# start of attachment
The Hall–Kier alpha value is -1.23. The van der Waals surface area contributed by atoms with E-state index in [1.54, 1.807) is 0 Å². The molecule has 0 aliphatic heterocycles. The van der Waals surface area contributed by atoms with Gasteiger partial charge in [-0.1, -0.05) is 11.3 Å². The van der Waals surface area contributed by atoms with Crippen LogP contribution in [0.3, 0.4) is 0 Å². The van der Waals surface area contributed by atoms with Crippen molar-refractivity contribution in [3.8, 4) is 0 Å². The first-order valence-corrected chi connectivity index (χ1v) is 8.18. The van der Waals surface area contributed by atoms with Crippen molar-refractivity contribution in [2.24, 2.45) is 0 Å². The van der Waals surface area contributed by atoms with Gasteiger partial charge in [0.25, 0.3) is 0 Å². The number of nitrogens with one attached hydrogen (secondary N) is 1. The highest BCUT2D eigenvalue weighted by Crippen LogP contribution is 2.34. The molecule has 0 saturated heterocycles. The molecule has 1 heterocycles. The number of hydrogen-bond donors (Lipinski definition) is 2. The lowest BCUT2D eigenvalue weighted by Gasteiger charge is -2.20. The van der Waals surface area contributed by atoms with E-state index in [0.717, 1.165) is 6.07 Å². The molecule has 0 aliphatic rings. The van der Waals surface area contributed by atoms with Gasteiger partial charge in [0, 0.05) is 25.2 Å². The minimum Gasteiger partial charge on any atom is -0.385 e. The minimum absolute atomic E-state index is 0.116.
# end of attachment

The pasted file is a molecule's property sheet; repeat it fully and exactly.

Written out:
The Hall–Kier alpha value is -1.23. The van der Waals surface area contributed by atoms with E-state index in [1.54, 1.807) is 0 Å². The molecule has 0 aliphatic heterocycles. The van der Waals surface area contributed by atoms with Gasteiger partial charge in [-0.1, -0.05) is 11.3 Å². The van der Waals surface area contributed by atoms with Crippen LogP contribution in [0.3, 0.4) is 0 Å². The van der Waals surface area contributed by atoms with Crippen molar-refractivity contribution in [3.8, 4) is 0 Å². The first-order valence-corrected chi connectivity index (χ1v) is 8.18. The van der Waals surface area contributed by atoms with Crippen molar-refractivity contribution in [2.24, 2.45) is 0 Å². The van der Waals surface area contributed by atoms with Gasteiger partial charge in [0.25, 0.3) is 0 Å². The number of nitrogens with one attached hydrogen (secondary N) is 1. The highest BCUT2D eigenvalue weighted by Crippen LogP contribution is 2.34. The molecule has 0 saturated heterocycles. The molecule has 1 heterocycles. The number of hydrogen-bond donors (Lipinski definition) is 2. The lowest BCUT2D eigenvalue weighted by Gasteiger charge is -2.20. The van der Waals surface area contributed by atoms with E-state index in [0.717, 1.165) is 6.07 Å². The molecule has 0 aliphatic rings. The van der Waals surface area contributed by atoms with Gasteiger partial charge in [0, 0.05) is 25.2 Å². The minimum Gasteiger partial charge on any atom is -0.385 e. The minimum absolute atomic E-state index is 0.116.